A particular target for their fury is the Leavers’ claim that Britain sends £350million a week to Brussels, money that the Government will be able to spend at home once we take back control of our national finances after independence. Brimming with righteous indignation the Remoaners dismiss this as “a lie”. But it is nothing of the sort. The reality is our gross annual contribution to the EU coffers is about £18billion.
More than 66 per cent of the population is said to be obese or overweight. This national emergency, we are told in alarmist martial tones, can be tackled only by a “war” on calories and the “weapons” of ever more intrusive state intervention. As a result of the manufactured climate of anxiety, the health lobby’s armoury of action is expanding remorselessly. Already we have bans on “junk food” advertising aimed at children as well as the introduction of the sugar levy, due to take effect next month.
This morning, barring an unlikely last-minute reprieve, convicted drug smuggler Akmal Shaikh was executed, having been found guilty of trying to bring 4kg of heroin into China. His case has prompted outrage in this country from politicians and from the trendy metropolitan elite, for whom drug use is a fashionable habit rather than serious criminal offence. Yet for all this orchestrated wailing, is it not possible that China is right to put Shaikh to death?
Muck Rack makes it simple to find people, tweets, or articles that mention any name, keyword, company, hashtag etc. We've compiled this guide to help you make the most of your search.
Selecting a term
Start searching tweets, articles from media outlets, articles mentioned in tweets, journalists'
names, titles and bios with some suggested searches:
Companies or Topics (e.g. iPhone, Microsoft)
Phrases (e.g. "cloud computing") — use quotes to keep the terms together
Twitter handles (e.g. @username) — returns those who have mentioned or replied to
Names (e.g. "David Pogue")
Hashtags (e.g. #sxsw, #london2012)
Bio details (e.g. vegan, Olympics, father)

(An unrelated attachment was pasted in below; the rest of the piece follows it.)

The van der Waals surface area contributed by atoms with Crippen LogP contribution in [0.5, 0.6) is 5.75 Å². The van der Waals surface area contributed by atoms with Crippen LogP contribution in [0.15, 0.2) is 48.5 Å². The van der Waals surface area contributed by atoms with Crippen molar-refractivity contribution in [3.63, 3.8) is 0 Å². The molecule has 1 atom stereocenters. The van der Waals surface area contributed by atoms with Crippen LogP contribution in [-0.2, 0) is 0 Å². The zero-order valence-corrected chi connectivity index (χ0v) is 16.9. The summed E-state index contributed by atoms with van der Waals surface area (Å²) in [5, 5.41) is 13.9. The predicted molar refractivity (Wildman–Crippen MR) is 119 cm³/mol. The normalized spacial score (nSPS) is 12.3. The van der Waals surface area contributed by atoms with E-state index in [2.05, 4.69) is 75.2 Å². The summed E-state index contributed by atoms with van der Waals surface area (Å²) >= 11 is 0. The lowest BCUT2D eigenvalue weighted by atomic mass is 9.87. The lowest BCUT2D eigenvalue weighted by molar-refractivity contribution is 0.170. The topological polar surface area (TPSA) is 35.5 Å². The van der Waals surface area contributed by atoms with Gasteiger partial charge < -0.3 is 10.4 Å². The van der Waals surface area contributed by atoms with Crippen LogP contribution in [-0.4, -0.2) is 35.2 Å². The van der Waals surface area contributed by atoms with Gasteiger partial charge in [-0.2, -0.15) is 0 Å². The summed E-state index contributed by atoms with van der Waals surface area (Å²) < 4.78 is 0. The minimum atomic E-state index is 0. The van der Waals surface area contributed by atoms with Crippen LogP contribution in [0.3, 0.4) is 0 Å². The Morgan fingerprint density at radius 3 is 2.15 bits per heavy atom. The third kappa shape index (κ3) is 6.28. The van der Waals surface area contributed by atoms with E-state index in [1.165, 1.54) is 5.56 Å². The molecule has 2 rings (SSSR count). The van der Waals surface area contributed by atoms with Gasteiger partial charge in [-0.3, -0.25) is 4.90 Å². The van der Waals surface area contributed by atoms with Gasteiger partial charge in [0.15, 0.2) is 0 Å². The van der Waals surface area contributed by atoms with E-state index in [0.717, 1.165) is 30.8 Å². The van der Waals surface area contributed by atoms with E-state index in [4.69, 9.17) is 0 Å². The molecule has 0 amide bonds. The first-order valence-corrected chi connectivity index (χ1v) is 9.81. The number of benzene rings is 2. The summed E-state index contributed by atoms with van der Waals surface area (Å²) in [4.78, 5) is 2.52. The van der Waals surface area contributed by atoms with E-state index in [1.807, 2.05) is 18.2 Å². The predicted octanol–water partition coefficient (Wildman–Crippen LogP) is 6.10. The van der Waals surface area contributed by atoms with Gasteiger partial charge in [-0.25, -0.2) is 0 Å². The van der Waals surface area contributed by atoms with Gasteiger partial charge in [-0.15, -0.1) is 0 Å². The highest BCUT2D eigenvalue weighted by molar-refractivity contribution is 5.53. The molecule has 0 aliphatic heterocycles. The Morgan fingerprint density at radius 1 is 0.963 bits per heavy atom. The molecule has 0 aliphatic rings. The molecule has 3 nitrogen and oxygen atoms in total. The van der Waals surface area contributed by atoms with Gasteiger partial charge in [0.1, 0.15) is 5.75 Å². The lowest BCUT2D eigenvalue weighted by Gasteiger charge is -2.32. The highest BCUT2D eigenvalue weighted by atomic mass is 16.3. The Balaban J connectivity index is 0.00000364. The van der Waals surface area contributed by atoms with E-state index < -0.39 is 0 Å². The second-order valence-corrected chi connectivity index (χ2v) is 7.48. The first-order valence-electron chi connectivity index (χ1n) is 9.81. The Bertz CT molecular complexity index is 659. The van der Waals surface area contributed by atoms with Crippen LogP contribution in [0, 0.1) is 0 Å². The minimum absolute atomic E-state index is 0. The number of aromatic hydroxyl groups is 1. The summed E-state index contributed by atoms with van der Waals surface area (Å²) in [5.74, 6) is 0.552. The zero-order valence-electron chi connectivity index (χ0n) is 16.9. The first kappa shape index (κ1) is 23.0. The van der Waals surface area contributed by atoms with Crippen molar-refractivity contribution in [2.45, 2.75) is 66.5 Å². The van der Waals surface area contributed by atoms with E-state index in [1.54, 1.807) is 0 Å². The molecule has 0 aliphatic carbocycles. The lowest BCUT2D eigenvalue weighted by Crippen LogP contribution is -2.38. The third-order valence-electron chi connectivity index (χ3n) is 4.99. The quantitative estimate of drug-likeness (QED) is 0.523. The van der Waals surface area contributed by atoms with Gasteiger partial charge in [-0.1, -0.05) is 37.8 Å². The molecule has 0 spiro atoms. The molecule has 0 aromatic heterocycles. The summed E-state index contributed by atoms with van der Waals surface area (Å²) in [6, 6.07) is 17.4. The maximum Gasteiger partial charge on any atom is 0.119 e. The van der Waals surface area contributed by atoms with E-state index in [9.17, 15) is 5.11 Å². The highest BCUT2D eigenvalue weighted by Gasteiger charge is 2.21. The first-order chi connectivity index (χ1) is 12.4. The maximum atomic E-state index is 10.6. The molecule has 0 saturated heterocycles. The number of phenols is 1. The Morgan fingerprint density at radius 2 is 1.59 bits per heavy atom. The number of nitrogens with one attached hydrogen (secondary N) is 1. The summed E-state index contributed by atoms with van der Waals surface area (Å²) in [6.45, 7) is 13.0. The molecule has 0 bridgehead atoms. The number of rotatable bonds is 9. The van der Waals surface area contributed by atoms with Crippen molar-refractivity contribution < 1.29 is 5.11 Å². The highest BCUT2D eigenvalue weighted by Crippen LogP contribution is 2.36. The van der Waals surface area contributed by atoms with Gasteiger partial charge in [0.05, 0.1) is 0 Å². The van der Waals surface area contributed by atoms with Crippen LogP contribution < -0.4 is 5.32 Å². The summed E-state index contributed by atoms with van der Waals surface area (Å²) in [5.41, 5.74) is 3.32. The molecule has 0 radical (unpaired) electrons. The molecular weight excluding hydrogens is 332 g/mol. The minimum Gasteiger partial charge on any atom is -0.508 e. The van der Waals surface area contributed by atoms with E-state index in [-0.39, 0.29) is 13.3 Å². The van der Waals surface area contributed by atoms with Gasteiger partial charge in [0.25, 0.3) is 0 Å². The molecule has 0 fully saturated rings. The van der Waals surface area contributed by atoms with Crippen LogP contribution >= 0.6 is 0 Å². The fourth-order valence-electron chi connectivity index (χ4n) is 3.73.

Muck Rack's Advanced Search allows for many boolean operators.
Find results that mention multiple specified terms, use AND or
+. For example, ensure each result contains both Elon Musk and Mark Zuckerberg by
searching Musk AND Zuckerberg or Musk + Zuckerberg.
Use the operators OR or , to broaden your search when you'd like either of
multiple terms to appear in results. (This is the default behavior of our search when no operators
are used). For example, results will contain either cake or cookie by searching cake OR cookie or cake,cookie
Use NOT or - to subtract results from your search. For
example, searching Disney will yield results about the Walt Disney Company as well as Walt Disney
World Resort. To exclude mentions of Disney World, search for Disney -World or Disney
When using one of these operators with a phrase, enclose it in quotation marks. For example, you can
find results about smartphones excluding Apple's iPhone 4S by searching smartphone -"iPhone
Exact case matching or punctuation
If you're searching for a brand name or keyword that relies on specific punctuation marks or capitalization, you can
find results that match your exact query by adding matchcase: before the keyword you're searching for, like matchcase:E*TRADE .
Use parentheses to separate multiple
boolean phrases. For example, to find journalists talking about having fun in Disney World or
Disneyland, search for ("disney world" OR disneyland) AND fun.
An asterisk can be used to search for any variation of a root word truncated by the asterisk. For example, searching for admin* will return results for administrator, administration, administer, administered, etc.
A near operator is an AND operator where you can control the distance between the words. You can vary the distance the near operation uses by adding a forward slash and number (between 0-99) such as strawberries NEAR/10 "whipped cream", which means the strawberries must exist within 10 words of "whipped cream".